Wednesday, March 05, 2014

Ash Wednesday 2014

Traditionally the season of Lent is encouraged as a time of prayer, fasting, spiritual reflection, and penitence - making our wrongs right as in "bearing fruit worthy of repentance" - all done in preparation for The Resurrection.  Like the seven days leading up to Yom Kippur (the Day of Atonement) in the Jewish tradition, it is a time not to be taken lightly by the faithful as if it has no significance or that simply going through the motions will satisfy some obscure "legal" requirement - like the "hypocrites" who are called out by Jesus in the Sermon on the Mount.

Though we may never attain a level of spiritual perfection in this mortal life, this does not mean we are not expected to reach higher as we strive to "go on to perfection" rather than settle for spiritual mediocrity.  It means we are given some latitude as we inevitably stumble and fall but refuse to stay down and resolve to do better with our Lord's help.  This is "sanctifying grace", intentional discipleship, as we become stronger day after day.  It is as necessary for the soul as exercise and food are for the body.

It occurred to me this past week, however, that maybe our focus should not be exclusively on our moral failings, our penitence, and how we can do better - although this is still necessary for honest inward reflection and self-evaluation.  But maybe it is time to shift our primary focus in such a way - a much more difficult way, I think - that we put some real time and thought and effort into what it means - what it really means - to be a Christian, a genuine disciple of Christ, beyond being simply a member of a church.  Frankly if we cannot do this for ourselves, we will find it impossible to articulate genuine, life-sustaining and life-altering faith to others, including our own children and grandchildren.  Let's face it; if we are not "ambassadors for Christ", we are only the "dust from which we came and to which we will return".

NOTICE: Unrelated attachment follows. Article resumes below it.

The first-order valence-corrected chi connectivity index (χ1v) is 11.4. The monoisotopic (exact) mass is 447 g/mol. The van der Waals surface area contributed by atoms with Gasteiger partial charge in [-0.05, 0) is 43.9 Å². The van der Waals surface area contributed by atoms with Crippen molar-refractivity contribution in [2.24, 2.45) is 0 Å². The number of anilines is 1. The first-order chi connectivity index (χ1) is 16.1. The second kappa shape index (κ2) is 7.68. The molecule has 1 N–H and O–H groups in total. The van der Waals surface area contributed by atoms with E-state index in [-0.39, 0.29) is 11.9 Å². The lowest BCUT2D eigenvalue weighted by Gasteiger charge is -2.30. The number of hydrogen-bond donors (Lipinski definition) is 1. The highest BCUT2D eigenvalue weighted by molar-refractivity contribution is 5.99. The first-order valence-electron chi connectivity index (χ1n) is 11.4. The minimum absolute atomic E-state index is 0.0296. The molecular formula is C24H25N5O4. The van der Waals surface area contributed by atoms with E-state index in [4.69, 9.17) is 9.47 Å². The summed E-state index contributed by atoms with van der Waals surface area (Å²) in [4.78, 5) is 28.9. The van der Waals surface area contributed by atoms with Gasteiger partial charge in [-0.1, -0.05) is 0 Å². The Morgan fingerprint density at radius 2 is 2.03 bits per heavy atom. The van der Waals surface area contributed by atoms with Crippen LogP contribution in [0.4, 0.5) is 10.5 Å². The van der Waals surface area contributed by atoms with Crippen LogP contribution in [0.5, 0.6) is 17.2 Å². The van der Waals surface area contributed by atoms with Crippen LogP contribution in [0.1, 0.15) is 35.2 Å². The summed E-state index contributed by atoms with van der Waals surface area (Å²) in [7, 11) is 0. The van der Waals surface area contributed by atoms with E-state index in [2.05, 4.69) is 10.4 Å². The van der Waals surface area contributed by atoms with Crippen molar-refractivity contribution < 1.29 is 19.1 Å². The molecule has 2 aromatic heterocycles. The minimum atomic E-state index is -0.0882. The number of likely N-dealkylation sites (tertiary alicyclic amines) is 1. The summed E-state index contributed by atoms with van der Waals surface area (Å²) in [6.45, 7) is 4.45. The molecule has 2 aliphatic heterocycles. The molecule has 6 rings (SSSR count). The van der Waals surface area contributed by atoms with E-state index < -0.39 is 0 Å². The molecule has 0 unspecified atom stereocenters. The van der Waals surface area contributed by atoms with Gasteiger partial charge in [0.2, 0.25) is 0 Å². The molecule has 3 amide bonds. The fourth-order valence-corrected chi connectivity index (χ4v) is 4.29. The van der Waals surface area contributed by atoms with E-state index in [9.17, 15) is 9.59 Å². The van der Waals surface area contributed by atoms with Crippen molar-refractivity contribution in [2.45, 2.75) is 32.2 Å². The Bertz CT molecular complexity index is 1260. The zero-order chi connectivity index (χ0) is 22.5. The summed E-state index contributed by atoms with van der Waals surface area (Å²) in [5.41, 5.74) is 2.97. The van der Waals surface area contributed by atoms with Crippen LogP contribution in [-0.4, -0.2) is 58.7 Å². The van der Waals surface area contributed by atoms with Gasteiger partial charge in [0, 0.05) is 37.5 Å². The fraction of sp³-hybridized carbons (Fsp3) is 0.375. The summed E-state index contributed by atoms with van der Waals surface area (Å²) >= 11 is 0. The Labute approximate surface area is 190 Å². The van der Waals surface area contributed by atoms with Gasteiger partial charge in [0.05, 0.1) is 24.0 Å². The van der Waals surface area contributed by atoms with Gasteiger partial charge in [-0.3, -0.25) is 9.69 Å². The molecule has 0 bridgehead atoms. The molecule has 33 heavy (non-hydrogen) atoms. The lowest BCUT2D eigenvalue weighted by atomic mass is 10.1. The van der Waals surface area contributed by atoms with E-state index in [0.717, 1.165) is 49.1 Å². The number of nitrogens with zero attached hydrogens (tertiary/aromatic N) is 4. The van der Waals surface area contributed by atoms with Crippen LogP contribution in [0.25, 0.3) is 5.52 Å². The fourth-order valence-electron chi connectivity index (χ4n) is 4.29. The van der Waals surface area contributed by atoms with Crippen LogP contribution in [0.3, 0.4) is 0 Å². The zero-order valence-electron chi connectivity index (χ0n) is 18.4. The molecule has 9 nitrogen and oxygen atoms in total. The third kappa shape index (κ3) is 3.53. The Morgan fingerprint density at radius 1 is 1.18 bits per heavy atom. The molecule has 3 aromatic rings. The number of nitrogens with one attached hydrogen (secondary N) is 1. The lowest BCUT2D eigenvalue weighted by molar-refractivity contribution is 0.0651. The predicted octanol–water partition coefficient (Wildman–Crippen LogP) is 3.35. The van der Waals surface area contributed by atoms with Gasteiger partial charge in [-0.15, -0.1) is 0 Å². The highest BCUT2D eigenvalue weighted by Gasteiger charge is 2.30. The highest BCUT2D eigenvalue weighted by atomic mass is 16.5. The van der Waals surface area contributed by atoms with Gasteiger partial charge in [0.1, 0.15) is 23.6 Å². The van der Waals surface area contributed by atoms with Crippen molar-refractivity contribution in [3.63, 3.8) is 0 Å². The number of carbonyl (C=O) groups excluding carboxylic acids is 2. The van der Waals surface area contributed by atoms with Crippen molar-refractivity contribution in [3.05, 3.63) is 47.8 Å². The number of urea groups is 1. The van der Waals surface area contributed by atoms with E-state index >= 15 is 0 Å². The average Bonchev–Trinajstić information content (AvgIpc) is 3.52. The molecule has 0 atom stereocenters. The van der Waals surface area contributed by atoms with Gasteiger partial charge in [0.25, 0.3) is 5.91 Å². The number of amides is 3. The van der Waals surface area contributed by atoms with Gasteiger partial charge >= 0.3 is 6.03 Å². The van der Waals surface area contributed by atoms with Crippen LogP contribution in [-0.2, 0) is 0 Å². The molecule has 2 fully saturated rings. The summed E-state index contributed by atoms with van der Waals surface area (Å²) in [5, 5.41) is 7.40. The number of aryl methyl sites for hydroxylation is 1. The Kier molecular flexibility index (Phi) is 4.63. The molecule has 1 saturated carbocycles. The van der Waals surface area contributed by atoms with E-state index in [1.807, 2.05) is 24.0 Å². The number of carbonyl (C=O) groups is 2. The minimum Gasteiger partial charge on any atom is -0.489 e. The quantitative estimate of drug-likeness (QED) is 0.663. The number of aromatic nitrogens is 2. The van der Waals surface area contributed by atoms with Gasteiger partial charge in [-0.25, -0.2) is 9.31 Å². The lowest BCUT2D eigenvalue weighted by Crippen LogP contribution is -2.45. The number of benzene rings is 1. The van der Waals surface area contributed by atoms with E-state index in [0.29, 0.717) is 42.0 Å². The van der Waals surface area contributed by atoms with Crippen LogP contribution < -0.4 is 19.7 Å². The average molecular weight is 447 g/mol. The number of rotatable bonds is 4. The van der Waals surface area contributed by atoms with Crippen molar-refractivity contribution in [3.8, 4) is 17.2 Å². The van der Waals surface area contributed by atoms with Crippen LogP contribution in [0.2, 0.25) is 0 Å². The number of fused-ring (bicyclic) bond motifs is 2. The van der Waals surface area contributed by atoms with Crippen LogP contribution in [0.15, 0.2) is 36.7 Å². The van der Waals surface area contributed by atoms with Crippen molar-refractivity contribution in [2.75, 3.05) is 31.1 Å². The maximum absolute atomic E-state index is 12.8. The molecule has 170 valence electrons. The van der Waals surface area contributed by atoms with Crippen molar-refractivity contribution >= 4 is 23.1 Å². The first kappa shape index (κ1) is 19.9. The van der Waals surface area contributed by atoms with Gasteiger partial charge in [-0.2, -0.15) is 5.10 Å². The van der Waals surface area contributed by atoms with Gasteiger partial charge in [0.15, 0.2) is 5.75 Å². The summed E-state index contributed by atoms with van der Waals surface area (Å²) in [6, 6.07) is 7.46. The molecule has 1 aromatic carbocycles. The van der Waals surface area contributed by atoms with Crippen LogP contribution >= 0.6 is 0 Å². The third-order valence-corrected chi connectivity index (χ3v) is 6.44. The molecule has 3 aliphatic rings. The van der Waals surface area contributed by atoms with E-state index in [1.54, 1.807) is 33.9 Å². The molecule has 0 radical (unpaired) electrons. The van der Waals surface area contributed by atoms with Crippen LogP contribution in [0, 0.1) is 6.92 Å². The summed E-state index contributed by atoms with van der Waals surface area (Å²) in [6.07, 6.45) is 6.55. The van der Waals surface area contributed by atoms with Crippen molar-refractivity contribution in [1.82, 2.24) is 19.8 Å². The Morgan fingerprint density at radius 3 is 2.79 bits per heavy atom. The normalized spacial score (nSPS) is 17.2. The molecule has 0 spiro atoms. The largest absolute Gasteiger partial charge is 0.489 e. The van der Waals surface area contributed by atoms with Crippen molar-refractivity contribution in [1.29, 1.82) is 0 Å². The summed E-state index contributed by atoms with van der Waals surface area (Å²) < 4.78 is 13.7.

Is our faith defined by a particular code of ethics?  Certainly, but there is more.  Is our faith defined by that one clarifying moment of justification when we became aware that we have been forgiven of our past sins when we asked?  Not necessarily, because that "justifying grace" is our Holy Father's act of mercy.  Are we automatically Christians when we are baptized?  Well, frankly, no; because baptism is, as shown in John the Baptizer's life, a Jewish practice as well.

We can easily see the Lord has set forth certain things for us to know in the moral law which teaches us how to treat one another, how to "love our neighbor as ourselves" which clearly goes beyond a warm-and-fuzzy emotion we mistake for "love".  We should also understand "justifying grace" as the Lord's act of mercy.  This moment is clarified further, however, in how or whether we respond in a transformative and life-altering way.  And the difference between a brand-name "Christian" and a purposeful and intentional "follower of Christ" marked by a life of constant transformation and spiritual growth is defined and refined by the length and the depth and the breadth of our response to that mercy which is our calling.